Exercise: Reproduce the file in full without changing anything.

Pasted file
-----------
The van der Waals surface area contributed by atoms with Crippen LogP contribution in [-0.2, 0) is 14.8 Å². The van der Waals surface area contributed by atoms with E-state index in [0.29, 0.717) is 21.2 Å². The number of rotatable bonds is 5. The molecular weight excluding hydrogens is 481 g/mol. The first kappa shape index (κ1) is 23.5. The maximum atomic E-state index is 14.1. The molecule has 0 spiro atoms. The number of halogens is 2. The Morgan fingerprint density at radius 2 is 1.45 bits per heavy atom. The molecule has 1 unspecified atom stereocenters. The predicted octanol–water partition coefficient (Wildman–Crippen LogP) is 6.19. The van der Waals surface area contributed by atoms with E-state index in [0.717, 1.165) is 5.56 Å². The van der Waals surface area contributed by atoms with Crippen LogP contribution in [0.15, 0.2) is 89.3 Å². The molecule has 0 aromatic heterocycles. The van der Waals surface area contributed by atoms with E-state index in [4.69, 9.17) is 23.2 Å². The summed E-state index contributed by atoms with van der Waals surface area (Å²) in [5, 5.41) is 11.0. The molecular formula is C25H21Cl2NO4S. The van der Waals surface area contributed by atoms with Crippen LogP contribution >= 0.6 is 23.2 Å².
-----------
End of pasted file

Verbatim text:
The van der Waals surface area contributed by atoms with Crippen LogP contribution in [-0.2, 0) is 14.8 Å². The van der Waals surface area contributed by atoms with E-state index in [0.29, 0.717) is 21.2 Å². The number of rotatable bonds is 5. The molecular weight excluding hydrogens is 481 g/mol. The first kappa shape index (κ1) is 23.5. The maximum atomic E-state index is 14.1. The molecule has 0 spiro atoms. The number of halogens is 2. The Morgan fingerprint density at radius 2 is 1.45 bits per heavy atom. The molecule has 1 unspecified atom stereocenters. The predicted octanol–water partition coefficient (Wildman–Crippen LogP) is 6.19. The van der Waals surface area contributed by atoms with E-state index in [0.717, 1.165) is 5.56 Å². The van der Waals surface area contributed by atoms with Crippen LogP contribution in [0.15, 0.2) is 89.3 Å². The molecule has 0 aromatic heterocycles. The van der Waals surface area contributed by atoms with E-state index in [4.69, 9.17) is 23.2 Å². The summed E-state index contributed by atoms with van der Waals surface area (Å²) in [5, 5.41) is 11.0. The molecular formula is C25H21Cl2NO4S. The van der Waals surface area contributed by atoms with Crippen LogP contribution >= 0.6 is 23.2 Å².